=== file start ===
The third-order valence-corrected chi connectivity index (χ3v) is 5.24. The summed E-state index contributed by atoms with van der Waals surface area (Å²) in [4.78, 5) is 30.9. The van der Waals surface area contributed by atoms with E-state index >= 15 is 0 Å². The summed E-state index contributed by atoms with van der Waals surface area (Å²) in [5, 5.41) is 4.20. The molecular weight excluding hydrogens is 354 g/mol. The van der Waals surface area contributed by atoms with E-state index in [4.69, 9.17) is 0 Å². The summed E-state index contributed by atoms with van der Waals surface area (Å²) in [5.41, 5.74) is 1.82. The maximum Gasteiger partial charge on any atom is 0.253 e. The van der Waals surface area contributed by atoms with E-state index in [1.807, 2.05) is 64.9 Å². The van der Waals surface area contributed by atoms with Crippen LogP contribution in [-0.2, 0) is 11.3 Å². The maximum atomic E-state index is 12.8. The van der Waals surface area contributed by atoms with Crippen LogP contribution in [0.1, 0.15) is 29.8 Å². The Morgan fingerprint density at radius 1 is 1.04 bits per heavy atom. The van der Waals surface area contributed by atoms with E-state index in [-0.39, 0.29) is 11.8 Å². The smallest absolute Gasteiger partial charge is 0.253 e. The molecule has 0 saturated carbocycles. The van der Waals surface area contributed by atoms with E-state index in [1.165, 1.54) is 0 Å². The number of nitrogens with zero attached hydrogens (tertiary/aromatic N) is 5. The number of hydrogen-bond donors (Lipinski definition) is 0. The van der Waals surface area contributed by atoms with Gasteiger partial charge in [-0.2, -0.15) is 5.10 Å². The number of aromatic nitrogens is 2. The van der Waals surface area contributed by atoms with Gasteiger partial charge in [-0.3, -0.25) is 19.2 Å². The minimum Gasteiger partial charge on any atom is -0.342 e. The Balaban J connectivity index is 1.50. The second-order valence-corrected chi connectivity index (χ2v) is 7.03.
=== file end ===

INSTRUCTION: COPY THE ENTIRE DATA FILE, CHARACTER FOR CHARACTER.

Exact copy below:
The third-order valence-corrected chi connectivity index (χ3v) is 5.24. The summed E-state index contributed by atoms with van der Waals surface area (Å²) in [4.78, 5) is 30.9. The van der Waals surface area contributed by atoms with E-state index >= 15 is 0 Å². The summed E-state index contributed by atoms with van der Waals surface area (Å²) in [5, 5.41) is 4.20. The molecular weight excluding hydrogens is 354 g/mol. The van der Waals surface area contributed by atoms with E-state index in [4.69, 9.17) is 0 Å². The summed E-state index contributed by atoms with van der Waals surface area (Å²) in [5.41, 5.74) is 1.82. The maximum Gasteiger partial charge on any atom is 0.253 e. The van der Waals surface area contributed by atoms with E-state index in [1.807, 2.05) is 64.9 Å². The van der Waals surface area contributed by atoms with Crippen LogP contribution in [-0.2, 0) is 11.3 Å². The maximum atomic E-state index is 12.8. The van der Waals surface area contributed by atoms with Crippen LogP contribution in [0.1, 0.15) is 29.8 Å². The Morgan fingerprint density at radius 1 is 1.04 bits per heavy atom. The van der Waals surface area contributed by atoms with E-state index in [-0.39, 0.29) is 11.8 Å². The smallest absolute Gasteiger partial charge is 0.253 e. The molecule has 0 saturated carbocycles. The van der Waals surface area contributed by atoms with E-state index in [1.165, 1.54) is 0 Å². The number of nitrogens with zero attached hydrogens (tertiary/aromatic N) is 5. The number of hydrogen-bond donors (Lipinski definition) is 0. The van der Waals surface area contributed by atoms with Gasteiger partial charge in [-0.2, -0.15) is 5.10 Å². The number of aromatic nitrogens is 2. The van der Waals surface area contributed by atoms with Gasteiger partial charge in [-0.3, -0.25) is 19.2 Å². The minimum Gasteiger partial charge on any atom is -0.342 e. The Balaban J connectivity index is 1.50. The second-order valence-corrected chi connectivity index (χ2v) is 7.03.